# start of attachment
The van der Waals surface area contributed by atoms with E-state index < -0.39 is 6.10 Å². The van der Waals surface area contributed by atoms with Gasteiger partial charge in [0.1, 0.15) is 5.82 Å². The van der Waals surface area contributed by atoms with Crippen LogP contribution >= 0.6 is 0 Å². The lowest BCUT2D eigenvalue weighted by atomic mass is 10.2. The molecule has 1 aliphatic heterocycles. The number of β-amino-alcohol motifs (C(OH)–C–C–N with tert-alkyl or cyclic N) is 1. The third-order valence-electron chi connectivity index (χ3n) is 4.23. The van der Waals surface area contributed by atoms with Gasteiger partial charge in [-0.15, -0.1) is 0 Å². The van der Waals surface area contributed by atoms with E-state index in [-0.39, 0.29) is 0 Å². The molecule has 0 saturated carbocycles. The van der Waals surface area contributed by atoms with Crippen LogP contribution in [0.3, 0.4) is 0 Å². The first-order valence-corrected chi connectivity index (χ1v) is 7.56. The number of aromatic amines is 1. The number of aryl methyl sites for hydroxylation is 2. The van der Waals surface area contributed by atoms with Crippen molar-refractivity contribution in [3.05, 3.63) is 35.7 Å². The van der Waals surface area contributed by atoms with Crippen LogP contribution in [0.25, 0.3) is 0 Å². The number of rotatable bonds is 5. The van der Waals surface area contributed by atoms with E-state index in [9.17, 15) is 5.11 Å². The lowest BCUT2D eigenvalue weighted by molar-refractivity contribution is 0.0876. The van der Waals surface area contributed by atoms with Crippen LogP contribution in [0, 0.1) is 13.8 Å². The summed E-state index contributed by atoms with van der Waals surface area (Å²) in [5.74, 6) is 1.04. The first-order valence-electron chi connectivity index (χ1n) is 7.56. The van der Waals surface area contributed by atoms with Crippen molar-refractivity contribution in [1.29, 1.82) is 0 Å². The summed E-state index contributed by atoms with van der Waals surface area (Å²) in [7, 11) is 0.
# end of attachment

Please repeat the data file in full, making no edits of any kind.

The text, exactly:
The van der Waals surface area contributed by atoms with E-state index < -0.39 is 6.10 Å². The van der Waals surface area contributed by atoms with Gasteiger partial charge in [0.1, 0.15) is 5.82 Å². The van der Waals surface area contributed by atoms with Crippen LogP contribution >= 0.6 is 0 Å². The lowest BCUT2D eigenvalue weighted by atomic mass is 10.2. The molecule has 1 aliphatic heterocycles. The number of β-amino-alcohol motifs (C(OH)–C–C–N with tert-alkyl or cyclic N) is 1. The third-order valence-electron chi connectivity index (χ3n) is 4.23. The van der Waals surface area contributed by atoms with Gasteiger partial charge in [-0.15, -0.1) is 0 Å². The van der Waals surface area contributed by atoms with E-state index in [-0.39, 0.29) is 0 Å². The molecule has 0 saturated carbocycles. The van der Waals surface area contributed by atoms with Crippen LogP contribution in [0.3, 0.4) is 0 Å². The first-order valence-corrected chi connectivity index (χ1v) is 7.56. The number of aromatic amines is 1. The number of aryl methyl sites for hydroxylation is 2. The van der Waals surface area contributed by atoms with Crippen molar-refractivity contribution in [3.05, 3.63) is 35.7 Å². The van der Waals surface area contributed by atoms with Crippen LogP contribution in [0.25, 0.3) is 0 Å². The number of rotatable bonds is 5. The van der Waals surface area contributed by atoms with E-state index in [9.17, 15) is 5.11 Å². The lowest BCUT2D eigenvalue weighted by molar-refractivity contribution is 0.0876. The van der Waals surface area contributed by atoms with Crippen LogP contribution in [0, 0.1) is 13.8 Å². The summed E-state index contributed by atoms with van der Waals surface area (Å²) in [5.74, 6) is 1.04. The first-order valence-electron chi connectivity index (χ1n) is 7.56. The van der Waals surface area contributed by atoms with Crippen molar-refractivity contribution in [1.29, 1.82) is 0 Å². The summed E-state index contributed by atoms with van der Waals surface area (Å²) in [7, 11) is 0.